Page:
EmployerHealth_Body.jpgby Jen Hickey.


Despite all the discussion surrounding the Affordable Care Act’s (ACA) (known by some as ObamaCare) as employer health mandate, there remains some confusion about who will be affected. A recent survey found that one-third of small business owners believed they would be required to provide health insurance for their employees in 2014, while another third wasn’t sure. It pays to know the details of this law, though.


According to the ACA, small business owners who have no employees will have to purchase health insurance for themselves to avoid paying a penalty. There is, as the Wall Street Journal notes, a “hardship exemption” for sole proprietors if the annual insurance premium costs will be more than eight percent of their household income. Though the rules and potential costs associated with this health care law can seem daunting, the federal government has begun to clarify these issues with new regulations. These new rules explain purchasing and coverage guidelines for the health care market as well as define essential health benefits and wellness requirements.


[Note: All data in this article is accurate at the time of publication, but because government regulations are often changed and frequently updated, any small business owner should confirm the latest rules regarding the ACA by visiting hhs.gov and irs.gov, and seek professional guidance before making any major changes regarding health insurance.]


Beginning in 2014, businesses with 50 or more full-time equivalent employees (FTEs) must offer health coverage that’s “affordable” and meets “minimum value.” (These two terms are defined as a) having a premium that does not exceed 9.5 percent of income and b) covering 60 percent of actuarial value, or the amount of expected health care expenses.) The annual penalty for not complying is $2,000 per employee not covered after the first 30 FTEs. According to the ACA, full-time workers are now defined as employees who work 30 hours or more a week (130 hours per month). While businesses are not required to offer coverage to part-time employees, part-time workers’ hours will still be used to determine whether they’re subject to the mandate. For example, three part-time employees that work 10 hours per week for a total of 30 hours will now equal one FTE.


Businesses with less than 50 FTE workers are not subject to the employer mandate, and those with fewer than 25 FTEs that also provide health coverage may even be eligible for certain tax credits. (The average annual wage of workers would have to be less than $50,000.) Through 2013, small businesses that pay at least half the cost of health premiums for each FTE can receive a credit for up to 35 percent of their contribution toward their employees’ coverage. And starting in 2015, when the new state and federally run “health exchanges” fully launch, small businesses that purchase coverage through these platforms can receive a tax credit for two years of up to 50 percent of their contribution.


Lenny Verkhoglaz, CEO and co-owner of Executive Care, a Hackensack, New Jersey-based home health care company, has considered offering insurance to his employees in the past. But he could never meet the 75-percent-participation rule many group healthcare plans demanded. Since many of Verkhoglaz’s employees are documented immigrants with family roots in other countries, he says, they prefer to send home the extra cash that they might instead use to pay health insurance premiums. What’s more, many of his workers are covered by their spouses or through New Jersey’s state-sponsored health insurance plan. And to complicate matters, determining whether his employees are full or part time can be a fluid calculation, since their status often depends on the nature of the assignment and length of time between clients.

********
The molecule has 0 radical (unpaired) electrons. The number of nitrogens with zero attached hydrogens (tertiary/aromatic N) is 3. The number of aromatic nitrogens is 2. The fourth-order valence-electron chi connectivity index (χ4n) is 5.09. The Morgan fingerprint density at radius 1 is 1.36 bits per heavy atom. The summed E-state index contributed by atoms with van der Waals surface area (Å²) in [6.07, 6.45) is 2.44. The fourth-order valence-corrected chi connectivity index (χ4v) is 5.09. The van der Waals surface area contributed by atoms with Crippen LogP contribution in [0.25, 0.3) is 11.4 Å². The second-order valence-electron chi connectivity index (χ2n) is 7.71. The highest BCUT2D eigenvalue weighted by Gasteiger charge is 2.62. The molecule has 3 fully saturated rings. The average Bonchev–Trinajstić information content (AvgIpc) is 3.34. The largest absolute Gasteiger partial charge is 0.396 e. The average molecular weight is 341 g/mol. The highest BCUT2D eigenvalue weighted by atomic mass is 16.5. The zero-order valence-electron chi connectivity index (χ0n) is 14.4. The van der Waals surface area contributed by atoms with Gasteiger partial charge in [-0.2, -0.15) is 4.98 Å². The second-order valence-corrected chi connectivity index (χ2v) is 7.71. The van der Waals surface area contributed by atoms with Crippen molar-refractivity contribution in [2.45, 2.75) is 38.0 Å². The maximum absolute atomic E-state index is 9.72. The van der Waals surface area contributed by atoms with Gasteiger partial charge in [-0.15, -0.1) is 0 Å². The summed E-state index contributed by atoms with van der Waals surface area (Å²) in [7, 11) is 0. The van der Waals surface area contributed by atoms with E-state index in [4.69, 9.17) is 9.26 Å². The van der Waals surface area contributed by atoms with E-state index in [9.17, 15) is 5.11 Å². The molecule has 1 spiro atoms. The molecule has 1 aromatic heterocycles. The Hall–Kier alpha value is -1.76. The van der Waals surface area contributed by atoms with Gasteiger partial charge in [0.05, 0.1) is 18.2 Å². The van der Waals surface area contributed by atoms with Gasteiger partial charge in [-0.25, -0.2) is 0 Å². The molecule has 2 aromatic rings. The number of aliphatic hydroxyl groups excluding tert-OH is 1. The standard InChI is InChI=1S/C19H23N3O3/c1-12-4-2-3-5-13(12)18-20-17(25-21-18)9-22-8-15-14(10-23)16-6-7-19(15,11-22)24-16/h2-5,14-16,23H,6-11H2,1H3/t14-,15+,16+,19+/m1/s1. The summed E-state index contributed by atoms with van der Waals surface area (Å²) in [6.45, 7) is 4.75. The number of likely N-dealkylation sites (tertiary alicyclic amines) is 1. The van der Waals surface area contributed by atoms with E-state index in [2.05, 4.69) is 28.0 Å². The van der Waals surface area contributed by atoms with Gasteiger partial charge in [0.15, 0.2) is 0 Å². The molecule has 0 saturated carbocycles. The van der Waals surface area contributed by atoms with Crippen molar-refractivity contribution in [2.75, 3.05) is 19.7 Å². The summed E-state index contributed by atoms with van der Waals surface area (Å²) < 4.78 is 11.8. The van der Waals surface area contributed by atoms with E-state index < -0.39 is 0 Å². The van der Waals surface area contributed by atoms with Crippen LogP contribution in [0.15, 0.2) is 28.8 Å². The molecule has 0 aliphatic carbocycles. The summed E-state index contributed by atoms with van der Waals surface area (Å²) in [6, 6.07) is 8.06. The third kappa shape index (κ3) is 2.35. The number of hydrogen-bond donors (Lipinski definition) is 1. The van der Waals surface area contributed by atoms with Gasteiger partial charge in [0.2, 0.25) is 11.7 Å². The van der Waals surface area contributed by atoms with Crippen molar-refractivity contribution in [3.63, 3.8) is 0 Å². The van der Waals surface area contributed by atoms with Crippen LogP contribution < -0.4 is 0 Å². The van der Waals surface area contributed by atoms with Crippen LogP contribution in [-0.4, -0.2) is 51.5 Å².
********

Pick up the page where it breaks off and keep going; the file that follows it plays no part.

“This is not a 9-to-5 job,” explains Verkhoglaz. “An aide may be servicing a client for 40 hours a week, and then that client passes away and they may be working few or no hours until another case comes along.” However, Verkhoglaz still believes he will be subject to the employer mandate, because of the use of part-time employees to calculate FTEs.


Even the insurance brokers Verkhoglaz has spoken with still seem to be grappling with how the mandate will affect businesses like his, with regulations still being issued on how certain industries will be classified. Despite the uncertainty, Verkhoglaz, who co-founded his company 10 years ago, recently franchised his business. “I haven’t changed my growth plans even though I’m not sure how my business will be affected,” he says. In the meantime, Verkhoglaz continues to reach out to home care associations and read industry publications for guidance. “It’s not clear if there will be differences in how these exchanges run from state to state,” he notes.


Because the annual cost of non-compliance is far less than the cost of typical health care premiums, Craig B. Garner, an adjunct professor at Pepperdine University School of Law who teaches a course on the ACA, says some business owners may opt to pay the penalty and shift their employees onto the new state health exchanges. “There’s more to benefits than just cost,” cautions Garner. “Often it’s the difference when it comes to recruiting and retention.” He points out that the exchanges are expected to function much like an online travel booking site. There, business will be able to shop various plans that offer different levels of coverage, ranging from bronze (which cover the minimum 60% of actuarial value) to platinum (which provides up to 90% of coverage).